For this reason, I think it it is imperative that we choose the more paradoxical and love inspired way. Initially more difficult to let go into, we find that once there we have the fresh air of grace and acceptance, not just from God, but towards ourselves and others and from ourselves and others. It is wonderful that Julian of Norwich got this. Not surprising that she got it from a deep prayer and listening rather than from the religious ideas at the time. It is exciting that so many mystics throughout history and other religions get such similar messages from their prayer lives and that they are so often the minority in their traditions.

One year ago… Unanswered prayer… a response and a theology

As I am sitting here at George Fox Sem, I am reminded of these posts from last year. Enjoy!

Folks, I want what I do to be for the village… the community… the place where the spiritual unites with the physical.

So, for me, taking classes at George Fox Seminary to get my certificate in spiritual formation is about more than just me. I am doing it because it is what I must do… for the community and for God.

I recently finished my semester paper for my class on prayer and as I wrote it with the community in mind it is important for me to share it here. I will be posting it up in sections over the next week or so. I’d love to hear your thoughts.

To read part 1, Starting with Prayer,  GO HERETo read part 2, Prayer and it’s place in the Spiritual Life (pt 2), GO HERETo read part 3, The difficulty of sustaining our prayer life, GO HERE

Unanswered prayer… a response and a theology

Perhaps the one of the most difficult reasons for maintaining a sustainable prayer practice and perhaps one of the most painful parts of being in relationship with a God who is so much greater than any of us. How do I respond to someone who prays for healing of a loved one and does not receive it? How do I respond to someone who prays in his infertility that God would give him children and yet still remains childless? So much pain and so many unknowns…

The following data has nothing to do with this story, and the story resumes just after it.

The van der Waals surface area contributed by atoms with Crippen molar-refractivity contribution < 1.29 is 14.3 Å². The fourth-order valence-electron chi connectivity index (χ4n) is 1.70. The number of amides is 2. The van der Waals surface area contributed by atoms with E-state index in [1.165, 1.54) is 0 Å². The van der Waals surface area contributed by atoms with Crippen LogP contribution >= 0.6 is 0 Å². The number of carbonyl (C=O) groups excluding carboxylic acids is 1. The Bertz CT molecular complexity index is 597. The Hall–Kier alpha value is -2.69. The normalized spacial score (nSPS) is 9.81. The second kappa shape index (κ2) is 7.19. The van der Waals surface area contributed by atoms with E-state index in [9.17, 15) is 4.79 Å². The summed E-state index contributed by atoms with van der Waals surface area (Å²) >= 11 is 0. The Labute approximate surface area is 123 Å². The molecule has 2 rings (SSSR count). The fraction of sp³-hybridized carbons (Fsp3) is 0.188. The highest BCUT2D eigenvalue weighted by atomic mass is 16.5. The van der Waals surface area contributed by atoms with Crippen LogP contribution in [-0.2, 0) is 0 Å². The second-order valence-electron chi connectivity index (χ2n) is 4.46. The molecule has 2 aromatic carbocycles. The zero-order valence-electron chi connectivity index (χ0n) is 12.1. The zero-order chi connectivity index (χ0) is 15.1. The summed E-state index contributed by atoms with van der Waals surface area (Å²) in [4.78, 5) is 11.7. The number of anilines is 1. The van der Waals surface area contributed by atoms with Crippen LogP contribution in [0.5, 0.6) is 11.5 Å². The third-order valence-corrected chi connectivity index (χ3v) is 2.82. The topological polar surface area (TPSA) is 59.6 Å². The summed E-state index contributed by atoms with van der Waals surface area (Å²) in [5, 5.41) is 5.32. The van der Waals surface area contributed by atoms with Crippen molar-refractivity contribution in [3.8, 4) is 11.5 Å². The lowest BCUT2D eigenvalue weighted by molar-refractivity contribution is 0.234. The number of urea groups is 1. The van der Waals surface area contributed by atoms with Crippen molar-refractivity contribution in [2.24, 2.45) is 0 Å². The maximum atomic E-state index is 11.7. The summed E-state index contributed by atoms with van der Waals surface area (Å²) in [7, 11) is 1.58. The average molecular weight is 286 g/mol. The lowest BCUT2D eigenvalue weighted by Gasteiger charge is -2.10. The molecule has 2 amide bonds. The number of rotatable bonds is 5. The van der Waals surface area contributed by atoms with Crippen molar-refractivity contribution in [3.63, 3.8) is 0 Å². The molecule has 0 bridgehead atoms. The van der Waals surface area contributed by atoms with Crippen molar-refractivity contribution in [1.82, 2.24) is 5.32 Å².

I do believe that God calls us to compassion and presence, but not necessarily answers. Compassion is entering into the suffering of another, as Jesus entered into our suffering. This is being the presence of Christ to my community. Compassion may very well be just sharing the tears and the burdens while so deeply dwelling in the terrible, “I do not know…” So someone who’s prayers are not answered? It is the spiritual leader’s responsibility to provide compassionate presence… whether it be from myself, or from the community. Again, there are no good answers as to why or how or when or what… It is so much easier to go into this as a leader, even slightly. How much more difficult it is to allow someone to be in their pain, their anger, and their blame! Walter Wangerin, in his beautiful book, Mourning into Dancing, says that we MUST let the griever blame God. Better God blamed than others because God is the only one that can so lovingly take on this blame. This is hard for the spiritual leader trying to give the “right” kind of help.

Unanswered prayer part 2 can be found here.

When life makes us raw…

It’s so easy to ask the questions of why good things come to those who do evil or why bad things happen when I work so hard to do what is right. We want answers, don’t we? “God, can’t I get a break once in while? Why is this so hard? Dammit… I thought we were past this…”

It is so important for me, personally, to remember that God does not play the tit-for-tat game of allowing evil when we do wrong and rewarding us when we do right. It is so comforting to see the times when Jesus affirms this. “Teacher, what has this man or his parents done that he should be blind all his life?” He refuses to play this game, which is very much a lower-consciousness human tendency. “He was born blind so that God’s work might be done in him…” Isn’t this the case for all of us?

The beauty of the God I serve is that he has shown me that his love is constant… even when I am bound to ask, in the wake of tragedy and hardship (and especially ANYTHING that causes stress), “Why, why… WHY?!?” Life keeps us so raw in the storms and deserts and challenges. I am living it so deeply, these days. Changing, changing, everything is changing… some things slip away, some new stresses added… all of it coming with drama. And in the midst of it, I want a damn reason. We humans have always wanted a reason.

And here we have a God who doesn’t always give us a reason. This is the wonder of the divine mystery. This is what makes truth… a being in the midst of paradox and tension. To relax into this is to embrace our divine sonship and daughtership. It is to live awake to our own union with God and the love he/she always has for us. The rain and the sun fall on the good and the bad, making thorns and flowers grow. It’s not an easy truth.